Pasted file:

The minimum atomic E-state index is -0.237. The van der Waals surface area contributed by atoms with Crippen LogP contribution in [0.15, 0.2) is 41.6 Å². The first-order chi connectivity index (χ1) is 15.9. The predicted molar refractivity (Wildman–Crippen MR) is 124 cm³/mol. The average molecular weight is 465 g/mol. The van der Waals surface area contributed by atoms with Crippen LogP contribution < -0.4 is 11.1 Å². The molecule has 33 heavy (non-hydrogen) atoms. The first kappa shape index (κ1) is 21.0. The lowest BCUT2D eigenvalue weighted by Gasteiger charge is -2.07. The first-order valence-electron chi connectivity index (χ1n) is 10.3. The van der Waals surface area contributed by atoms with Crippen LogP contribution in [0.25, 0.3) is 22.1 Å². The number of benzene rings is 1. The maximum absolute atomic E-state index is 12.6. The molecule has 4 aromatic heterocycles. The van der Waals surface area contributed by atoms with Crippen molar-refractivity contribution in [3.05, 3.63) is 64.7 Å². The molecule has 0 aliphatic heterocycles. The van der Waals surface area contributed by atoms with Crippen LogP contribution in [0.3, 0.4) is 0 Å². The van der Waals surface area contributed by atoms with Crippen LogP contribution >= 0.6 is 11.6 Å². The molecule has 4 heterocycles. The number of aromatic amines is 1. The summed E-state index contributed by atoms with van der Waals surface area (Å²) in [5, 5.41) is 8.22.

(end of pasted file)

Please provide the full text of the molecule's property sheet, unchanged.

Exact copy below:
The minimum atomic E-state index is -0.237. The van der Waals surface area contributed by atoms with Crippen LogP contribution in [0.15, 0.2) is 41.6 Å². The first-order chi connectivity index (χ1) is 15.9. The predicted molar refractivity (Wildman–Crippen MR) is 124 cm³/mol. The average molecular weight is 465 g/mol. The van der Waals surface area contributed by atoms with Crippen LogP contribution < -0.4 is 11.1 Å². The molecule has 33 heavy (non-hydrogen) atoms. The first kappa shape index (κ1) is 21.0. The lowest BCUT2D eigenvalue weighted by Gasteiger charge is -2.07. The first-order valence-electron chi connectivity index (χ1n) is 10.3. The van der Waals surface area contributed by atoms with Crippen LogP contribution in [0.25, 0.3) is 22.1 Å². The number of benzene rings is 1. The maximum absolute atomic E-state index is 12.6. The molecule has 4 aromatic heterocycles. The van der Waals surface area contributed by atoms with Crippen molar-refractivity contribution in [3.05, 3.63) is 64.7 Å². The molecule has 0 aliphatic heterocycles. The van der Waals surface area contributed by atoms with Crippen LogP contribution in [0.3, 0.4) is 0 Å². The van der Waals surface area contributed by atoms with Crippen LogP contribution >= 0.6 is 11.6 Å². The molecule has 4 heterocycles. The number of aromatic amines is 1. The summed E-state index contributed by atoms with van der Waals surface area (Å²) in [5, 5.41) is 8.22.